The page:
214

I've been thinking of some beginner mistakes and I ended up with the one on the if statement. I expanded a bit the code to this:

int i = 0;
if (i = 1 && i == 0) {
    std::cout << i;
}

I have seen that the if statement returns true, and it cout's i as 1. If i is assigned 1 in the if statement, why did i == 0 return true?

  • 82
    Guys, this is not a typo question. The OP wants to know why the if statement is entered with this code since i is set to 1. – NathanOliver May 22 '19 at 20:40
  • 24
    Or does it assign the result of 1 && i == 0? – JVApen May 22 '19 at 20:43
  • 4
    Suggestion for beginners: They should not use such "advanced" language construct. Just assign the variable separately. That will also avoid possible problems with sequence point. This kind of code in practical code will usually looks bad too. – user202729 May 23 '19 at 13:36
  • 1
    this is bound to end up on an interview question – RAZ_Muh_Taz May 23 '19 at 22:13
388

This has to do with operator precedence.

if (i = 1 && i == 0)

is not

if ((i = 1) && (i == 0))

because both && and == have a higher precedence than =. What it really works out to is

if (i = (1 && (i == 0)))

which assigns the result of 1 && (i == 0) to i. So, if i starts at 0 then i == 0 is true, so 1 && true is true (or 1), and then i gets set to 1. Then since 1 is true, you enter the if block and print the value you assigned to i.

  • 2
    @JörgWMittag That's pretty cool. I like that it forces you to use parentheses. – NathanOliver May 24 '19 at 12:33
  • Basically, i = !i; if (i) properly written – Cacahuete Frito May 24 '19 at 13:11
  • @NathanOliver: Fortress was a pretty cool language that got a lot of things right. (The lead designer was Guy L. Steele, so no surprise there.) Unfortunately, it didn't get picked up for the final round of DARPA funding, and was subsequently mothballed by Oracle. – Jörg W Mittag May 24 '19 at 13:26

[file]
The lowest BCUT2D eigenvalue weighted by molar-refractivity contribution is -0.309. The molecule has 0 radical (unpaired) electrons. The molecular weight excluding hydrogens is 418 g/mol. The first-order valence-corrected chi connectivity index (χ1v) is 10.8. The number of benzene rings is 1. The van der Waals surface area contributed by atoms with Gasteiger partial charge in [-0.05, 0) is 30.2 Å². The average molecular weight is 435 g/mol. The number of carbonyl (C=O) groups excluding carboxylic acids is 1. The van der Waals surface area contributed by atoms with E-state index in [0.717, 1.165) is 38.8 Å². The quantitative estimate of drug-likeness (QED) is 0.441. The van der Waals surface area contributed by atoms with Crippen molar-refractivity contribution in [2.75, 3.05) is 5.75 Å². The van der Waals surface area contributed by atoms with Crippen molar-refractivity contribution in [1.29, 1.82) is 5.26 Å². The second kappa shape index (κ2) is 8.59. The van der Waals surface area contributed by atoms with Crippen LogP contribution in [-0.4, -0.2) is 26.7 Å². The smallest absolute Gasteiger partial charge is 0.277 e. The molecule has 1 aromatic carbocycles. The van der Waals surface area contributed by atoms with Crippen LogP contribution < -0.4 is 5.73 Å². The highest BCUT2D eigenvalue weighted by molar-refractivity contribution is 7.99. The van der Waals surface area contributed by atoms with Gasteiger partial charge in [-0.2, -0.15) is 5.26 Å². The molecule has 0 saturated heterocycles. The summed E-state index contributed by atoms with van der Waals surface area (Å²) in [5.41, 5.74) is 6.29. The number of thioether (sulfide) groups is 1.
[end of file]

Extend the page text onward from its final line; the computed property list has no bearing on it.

• 5
    Naturally, asking for a modicum of warnings from the compiler would have detected that error, – Deduplicator May 24 '19 at 14:22
  • 4
    Any language that doesn't assume ints and booleans are equivalent would also pick this up. – rghome May 24 '19 at 14:58
16

Assuming your code actually looks like this:

#include <iostream>
using namespace std;

int main()  {
    int i = 0;
    if (i = 1 && i == 0) {
        cout << i;
    }
}

Then this:

if (i = 1 && i == 0) {

evaluates as

 if (i = (1 && i == 0)) {

and so i is set to 1.

  • 39
    Was the extra code really necessary? It seems pretty obvious that this would be the case as it would not run otherwise. – Modelmat May 23 '19 at 8:09
  • 13
    Not only unnecessary extra code. The answer fails to clearly explain operator precedence. – Francisco Zarabozo May 23 '19 at 8:35
  • 34
    Since we're on the nitpick train... I see a using namespace std! – Mateen Ulhaq May 23 '19 at 10:15
  • 8
    There is extra code - but it is still not incorrect code. And the answer is still right. Of course, it does not explain operator precedence. But someone could suggest it to be added, instead of outright down-voting! – B Charles H May 23 '19 at 14:20
  • 14
    Wow, -4 is harsh, considering this answers the question correctly, though maybe not optimally. It doesn't expand on operator precedence as much as the other answer, but it does say just enough about it in the context of the code so that anyone who thought that = came before && can see the issue. Also, yes, the expansion is extraneous, but I don't think it matters that much. I can't believe such minor differences cause people to vote 151 to -4. – JoL May 23 '19 at 15:21
-3

The actual answer is:

  1. The compiler gives precedence to "i == 0", which evaluates to true.
  2. Then it will evaluate i=1 as TRUE or FALSE, and since compiled assignment operators never fail (otherwise they wouldn't compile), it also evaluates to true.